21C. Hazy IPA

Overall Impression

An American IPA with intense fruit flavors and aromas, a soft body, smooth mouthfeel, and often opaque with substantial haze. Less perceived bitterness than traditional IPAs but always massively hop-forward.


Color ranging from straw to very light amber, sometimes with an orange hue. Hazy, often opaque, clarity; should not be cloudy or murky. The opacity can add a ‘shine’ to the beer and make the color seem darker. Any visible floating hop matter, yeast clumps, or other particulates is a fault. Medium to rocky, meringue-like white head with high to very high retention.


Intense hop aroma, with stone fruit, tropical fruit, citrus, or other fruity qualities; not grassy or herbal. Clean, neutral, grainy, or lightly bready malt in the background; no caramel or toast. Absence of any malt character is a fault. Neutral to fruity fermentation character. Esters from yeast and hops should not clash. A creamy, buttery, or acidic aroma is inappropriate. Light alcohol aroma optional.


High to very high fruity hop flavor, same descriptors as aroma. Low to medium malt flavor, same descriptors as aroma. Low to medium-high perceived bitterness, often masked by the fuller body and soft, off-dry to medium finish. The hop character in the aftertaste should not be sharp or harsh. Neutral to fruity fermentation profile, supportive of the hops. Should not be sweet, although high ester levels and lower bitterness may sometimes give that impression. Background alcohol flavor optional.


Medium to medium-full body. Medium carbonation. Smooth. No harshness. Light warmth optional. The beer should not have a creamy or viscous mouthfeel, an acidic twang, or a raw starch texture.


Also known as New England IPA or NEIPA. An emphasis on late hopping, especially dry-hopping, with hops with tropical fruit qualities lends the ‘juicy’ character for which this style is known.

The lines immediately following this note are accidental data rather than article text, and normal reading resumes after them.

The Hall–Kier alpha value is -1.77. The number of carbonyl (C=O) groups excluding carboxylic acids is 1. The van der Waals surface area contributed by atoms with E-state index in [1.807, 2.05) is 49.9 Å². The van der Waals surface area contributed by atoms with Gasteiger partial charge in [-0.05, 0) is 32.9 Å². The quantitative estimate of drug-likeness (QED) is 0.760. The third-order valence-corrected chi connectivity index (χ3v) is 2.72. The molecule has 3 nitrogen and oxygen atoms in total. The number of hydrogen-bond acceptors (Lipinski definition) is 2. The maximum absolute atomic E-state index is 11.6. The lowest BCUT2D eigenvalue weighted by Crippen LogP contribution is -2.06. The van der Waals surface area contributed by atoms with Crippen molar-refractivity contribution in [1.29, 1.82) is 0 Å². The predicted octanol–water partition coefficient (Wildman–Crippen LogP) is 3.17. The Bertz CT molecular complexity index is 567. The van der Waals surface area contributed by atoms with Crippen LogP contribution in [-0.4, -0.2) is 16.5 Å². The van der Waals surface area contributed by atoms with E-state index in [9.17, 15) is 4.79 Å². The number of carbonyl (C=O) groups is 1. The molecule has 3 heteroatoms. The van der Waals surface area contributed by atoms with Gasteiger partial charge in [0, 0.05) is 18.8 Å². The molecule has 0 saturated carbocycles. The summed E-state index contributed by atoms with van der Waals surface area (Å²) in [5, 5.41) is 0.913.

Heavy examples suggestive of milkshakes, creamsicles, or fruit smoothies are outside this style; IPAs should always be drinkable. Haziness comes from dry-hopping, not suspended yeast, starch haze, or other techniques; a hazy shine is desirable, not a cloudy, murky mess.


A modern craft beer style originating in the New England region of the United States as an American IPA variant. Alchemist Heady Topper is believed to be the original inspiration as the style grew in popularity during the 2010s. The style continues to evolve, including a trend towards lower bitterness and using the style as the base for other additions.

Characteristic Ingredients

Grist like an American IPA, but with more flaked grains and less caramel or specialty malts. American or New World hops with fruity characteristics. Neutral to estery yeast. Balanced to chloride-rich water. Heavily dry-hopped, partly during active fermentation, using a variety of hopping doses and temperatures to emphasis depth of hop aroma and flavor over bitterness. Biotransformation of hop oils during fermentation adds to the depth and fruit complexity.

Style Comparison

Has a fuller, softer mouthfeel, a more fruit-forward late hop expression, a more restrained perceived bitterness balance, and a hazier appearance than American IPA. Many modern American IPAs are fruity and somewhat hazy; examples with a dry, crisp finish, at most medium body, and high perceived bitterness should be entered as 21A American IPA. Noticeable additions of fruit, lactose, vanilla, etc. to increase the fruity, smooth character should be entered in a specialty category defined by the additives (e.g., 29A Fruit Beer, 29C Specialty Fruit Beer, 30D Specialty Spice Beer).

Vital Statistics


25 - 60


3 - 7


1.060 - 1.085


1.010 - 1.015


6% - 9%

Commercial Examples

Belching Beaver Hazers Gonna Haze, Hill Farmstead Susan, Other Half Green Diamonds Double IPA, Pinthouse Electric Jellyfish, Tree House Julius, Trillium Congress Street, WeldWerks Juicy Bits.